Wednesday, May 30, 2012

naughty zombies - give me your soul

Just programming Shadowplay for this coming Sunday ... and thought I'd play Naughty Zombies, a (sadly defunct) deathrock band from Spain - this is my favourite song of theirs ;)

Monday, May 28, 2012

mardi nowak - tapestry artist q + a

After the gorgeous Mardi Nowak asked if she could interview me for her blog, I started thinking about all the questions that I've been wanting to ask her, as well as other tapestry artists who inspire me - but from a beginner's point of view.

I started documenting my tapestry studies here from the beginning because at the time I couldn't find anyone else doing so. I now try to encourage other students to do the same, because this is how we all learn! I spend a lot of time stalking reading through other artists' blogs, and I have learnt so much from them, as well as refining my own techniques due to their wise advice.

So without further ado, my first 'interview' is, rather fittingly, Miss Mardi Nowak herself! I was excited to find another tapestry artist in their 30s, which is pretty rare! Her work is fresh, modern and non-traditional, and her in-your-face use of colour attracted me instantly ;)


What made you want to learn tapestry weaving?
A bit of a long story! I grew up in a very textile orientated family. My parents owned a Singer Sewing Machine store, my father was a sewing machine mechanic and bootmaker. My mum was a pattern maker and sewing teacher and I had a grandfather who was a milliner. It was no surprise that I was going to end up doing something textile related.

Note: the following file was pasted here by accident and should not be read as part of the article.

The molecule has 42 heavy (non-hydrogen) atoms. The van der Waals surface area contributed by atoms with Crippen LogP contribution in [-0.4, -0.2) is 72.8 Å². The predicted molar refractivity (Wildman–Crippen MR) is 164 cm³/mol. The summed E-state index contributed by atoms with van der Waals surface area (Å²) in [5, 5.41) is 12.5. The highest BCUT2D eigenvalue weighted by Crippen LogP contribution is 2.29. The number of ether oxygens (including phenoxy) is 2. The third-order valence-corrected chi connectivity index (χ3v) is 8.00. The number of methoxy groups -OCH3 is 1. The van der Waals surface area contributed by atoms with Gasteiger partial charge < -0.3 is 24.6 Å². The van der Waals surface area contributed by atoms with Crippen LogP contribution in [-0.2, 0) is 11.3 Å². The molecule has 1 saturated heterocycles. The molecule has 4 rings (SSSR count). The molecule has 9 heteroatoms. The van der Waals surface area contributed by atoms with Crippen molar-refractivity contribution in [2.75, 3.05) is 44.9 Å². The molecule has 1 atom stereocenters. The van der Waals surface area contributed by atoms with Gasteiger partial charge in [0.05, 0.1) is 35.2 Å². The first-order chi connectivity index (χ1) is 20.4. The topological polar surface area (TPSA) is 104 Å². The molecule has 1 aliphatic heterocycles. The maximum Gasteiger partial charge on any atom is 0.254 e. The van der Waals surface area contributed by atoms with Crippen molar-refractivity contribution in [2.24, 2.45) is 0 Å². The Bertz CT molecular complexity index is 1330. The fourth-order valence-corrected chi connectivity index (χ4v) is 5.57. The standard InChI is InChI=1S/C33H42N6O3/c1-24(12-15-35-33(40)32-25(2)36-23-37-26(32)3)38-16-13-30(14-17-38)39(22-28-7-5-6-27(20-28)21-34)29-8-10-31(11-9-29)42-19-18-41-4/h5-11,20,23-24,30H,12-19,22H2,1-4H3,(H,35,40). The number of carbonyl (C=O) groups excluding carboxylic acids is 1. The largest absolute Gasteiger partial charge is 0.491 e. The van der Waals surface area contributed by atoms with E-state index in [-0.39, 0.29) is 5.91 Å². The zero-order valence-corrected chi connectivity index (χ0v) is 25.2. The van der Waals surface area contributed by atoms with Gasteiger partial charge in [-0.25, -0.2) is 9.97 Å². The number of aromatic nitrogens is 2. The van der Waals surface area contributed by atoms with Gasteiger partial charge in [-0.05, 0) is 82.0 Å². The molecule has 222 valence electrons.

I studied art throughout high school and VCE. The whole time I was also involved in gallery work and curating (my now day job!). I loved textiles and fashion but the artworld was where my heart was. I applied to many universities to major in either printmaking or painting. It was at Monash University that I happened to meet Kate Derum, who looked at my folio, chatted to me and recruited me to tapestry with the statement "if you really hate it after a semester, I can change you to another major". Always up for a challenge and for learning new things I took on a Bachelor of Fine Art, majoring in tapestry and have been making art this way ever since!

Kate went on to mentor me throughout my BFA and Honours year as well as supervised my Masters by research project as well.

Why tapestry? Like most contemporary tapestry artists, I love being part of such a old and strong tradition. Having parents who had skills like they did, I love being able to keep these skills alive but in a new and current context. In terms of the way that I work as an artist, tapestry works for me. It's about colour (in the way you mix the weft), shape and texture. These have always been important elements to my work aesthetically. I also love being able to create large works and roll them up for shipping and storage!

Mardi Nowak - 'I Love You, Me Too'
How did you learn?
I've completed a Bachelor of Fine Art (Tapestry), an Honours year and my Masters of Fine Art by Research. Basically that was 6 years full time of making art! I had a fantastic teacher in Kate Derum who really encouraged me to look beyond tapestry and to keep my work in a contemporary critical art context. It is always about the art first, then tapestry second for me.

My tapestry practice has been about trial and error and looking at different ways of interpreting something. My work in my undergraduate years was quite diverse while I learnt how to weave but also to learn what my visual language was. This has been refined over and over to what I produce now. I'll be refining this forever!

How long did it take for you to be confident with the techniques?
I think after my first year of study, I made the decision to go BIG! Although a brave decision, working on such a large scale (about 2 metres by 1 metre) really made me work hard. I had to work consistently to finish the works for assessment. From this I learnt how long weaving really takes as well as how the warps and my style of weaving works along on a large work. I think this 'jump into the deep end' made me confident about my work and I was supported greatly by my lecturers and other peers too. What can I say? I love a challenge!